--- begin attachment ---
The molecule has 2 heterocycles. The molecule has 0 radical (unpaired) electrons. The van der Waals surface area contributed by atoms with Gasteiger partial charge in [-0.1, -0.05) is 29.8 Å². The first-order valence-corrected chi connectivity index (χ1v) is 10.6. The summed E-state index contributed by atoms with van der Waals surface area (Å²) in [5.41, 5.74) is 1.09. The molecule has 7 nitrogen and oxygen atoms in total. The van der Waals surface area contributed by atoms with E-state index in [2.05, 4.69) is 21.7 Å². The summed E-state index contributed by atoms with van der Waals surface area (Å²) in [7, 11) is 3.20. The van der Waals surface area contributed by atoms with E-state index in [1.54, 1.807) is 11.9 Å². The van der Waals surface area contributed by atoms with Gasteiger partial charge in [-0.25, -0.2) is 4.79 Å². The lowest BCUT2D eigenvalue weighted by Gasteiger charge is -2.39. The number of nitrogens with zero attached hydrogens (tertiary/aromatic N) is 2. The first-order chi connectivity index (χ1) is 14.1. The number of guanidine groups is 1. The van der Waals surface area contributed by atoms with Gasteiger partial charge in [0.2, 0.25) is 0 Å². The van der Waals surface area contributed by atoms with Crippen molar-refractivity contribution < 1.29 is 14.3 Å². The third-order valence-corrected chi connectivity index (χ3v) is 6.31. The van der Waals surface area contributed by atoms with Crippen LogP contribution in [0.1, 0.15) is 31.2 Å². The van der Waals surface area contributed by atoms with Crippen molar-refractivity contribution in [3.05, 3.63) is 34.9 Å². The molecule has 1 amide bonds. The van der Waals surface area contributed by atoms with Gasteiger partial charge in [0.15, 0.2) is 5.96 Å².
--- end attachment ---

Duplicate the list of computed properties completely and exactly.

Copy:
The molecule has 2 heterocycles. The molecule has 0 radical (unpaired) electrons. The van der Waals surface area contributed by atoms with Gasteiger partial charge in [-0.1, -0.05) is 29.8 Å². The first-order valence-corrected chi connectivity index (χ1v) is 10.6. The summed E-state index contributed by atoms with van der Waals surface area (Å²) in [5.41, 5.74) is 1.09. The molecule has 7 nitrogen and oxygen atoms in total. The van der Waals surface area contributed by atoms with E-state index in [2.05, 4.69) is 21.7 Å². The summed E-state index contributed by atoms with van der Waals surface area (Å²) in [7, 11) is 3.20. The van der Waals surface area contributed by atoms with E-state index in [1.54, 1.807) is 11.9 Å². The van der Waals surface area contributed by atoms with Gasteiger partial charge in [-0.25, -0.2) is 4.79 Å². The lowest BCUT2D eigenvalue weighted by Gasteiger charge is -2.39. The number of nitrogens with zero attached hydrogens (tertiary/aromatic N) is 2. The first-order chi connectivity index (χ1) is 14.1. The number of guanidine groups is 1. The van der Waals surface area contributed by atoms with Gasteiger partial charge in [0.2, 0.25) is 0 Å². The van der Waals surface area contributed by atoms with Crippen molar-refractivity contribution < 1.29 is 14.3 Å². The third-order valence-corrected chi connectivity index (χ3v) is 6.31. The van der Waals surface area contributed by atoms with Crippen LogP contribution in [0.1, 0.15) is 31.2 Å². The van der Waals surface area contributed by atoms with Crippen molar-refractivity contribution in [3.05, 3.63) is 34.9 Å². The molecule has 1 amide bonds. The van der Waals surface area contributed by atoms with Gasteiger partial charge in [0.15, 0.2) is 5.96 Å².